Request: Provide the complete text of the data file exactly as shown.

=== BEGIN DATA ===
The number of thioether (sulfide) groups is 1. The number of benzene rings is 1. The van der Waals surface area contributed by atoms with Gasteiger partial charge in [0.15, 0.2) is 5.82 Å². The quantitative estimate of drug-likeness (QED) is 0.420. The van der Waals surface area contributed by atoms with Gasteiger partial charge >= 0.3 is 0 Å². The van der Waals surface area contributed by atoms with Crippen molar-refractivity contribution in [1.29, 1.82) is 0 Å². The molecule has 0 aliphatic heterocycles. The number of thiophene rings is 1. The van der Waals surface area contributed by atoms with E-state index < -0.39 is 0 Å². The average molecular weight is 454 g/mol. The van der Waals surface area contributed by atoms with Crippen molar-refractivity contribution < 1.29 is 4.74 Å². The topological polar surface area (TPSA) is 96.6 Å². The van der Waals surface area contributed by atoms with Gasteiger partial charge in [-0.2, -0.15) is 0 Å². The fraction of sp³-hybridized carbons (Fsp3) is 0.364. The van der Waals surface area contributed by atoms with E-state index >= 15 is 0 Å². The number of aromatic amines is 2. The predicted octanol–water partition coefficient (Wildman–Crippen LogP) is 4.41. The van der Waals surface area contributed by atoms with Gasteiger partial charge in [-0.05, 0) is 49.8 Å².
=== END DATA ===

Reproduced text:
The number of thioether (sulfide) groups is 1. The number of benzene rings is 1. The van der Waals surface area contributed by atoms with Gasteiger partial charge in [0.15, 0.2) is 5.82 Å². The quantitative estimate of drug-likeness (QED) is 0.420. The van der Waals surface area contributed by atoms with Gasteiger partial charge >= 0.3 is 0 Å². The van der Waals surface area contributed by atoms with Crippen molar-refractivity contribution in [1.29, 1.82) is 0 Å². The molecule has 0 aliphatic heterocycles. The number of thiophene rings is 1. The van der Waals surface area contributed by atoms with E-state index < -0.39 is 0 Å². The average molecular weight is 454 g/mol. The van der Waals surface area contributed by atoms with Crippen molar-refractivity contribution < 1.29 is 4.74 Å². The topological polar surface area (TPSA) is 96.6 Å². The van der Waals surface area contributed by atoms with Gasteiger partial charge in [-0.2, -0.15) is 0 Å². The fraction of sp³-hybridized carbons (Fsp3) is 0.364. The van der Waals surface area contributed by atoms with E-state index >= 15 is 0 Å². The number of aromatic amines is 2. The predicted octanol–water partition coefficient (Wildman–Crippen LogP) is 4.41. The van der Waals surface area contributed by atoms with Gasteiger partial charge in [-0.05, 0) is 49.8 Å².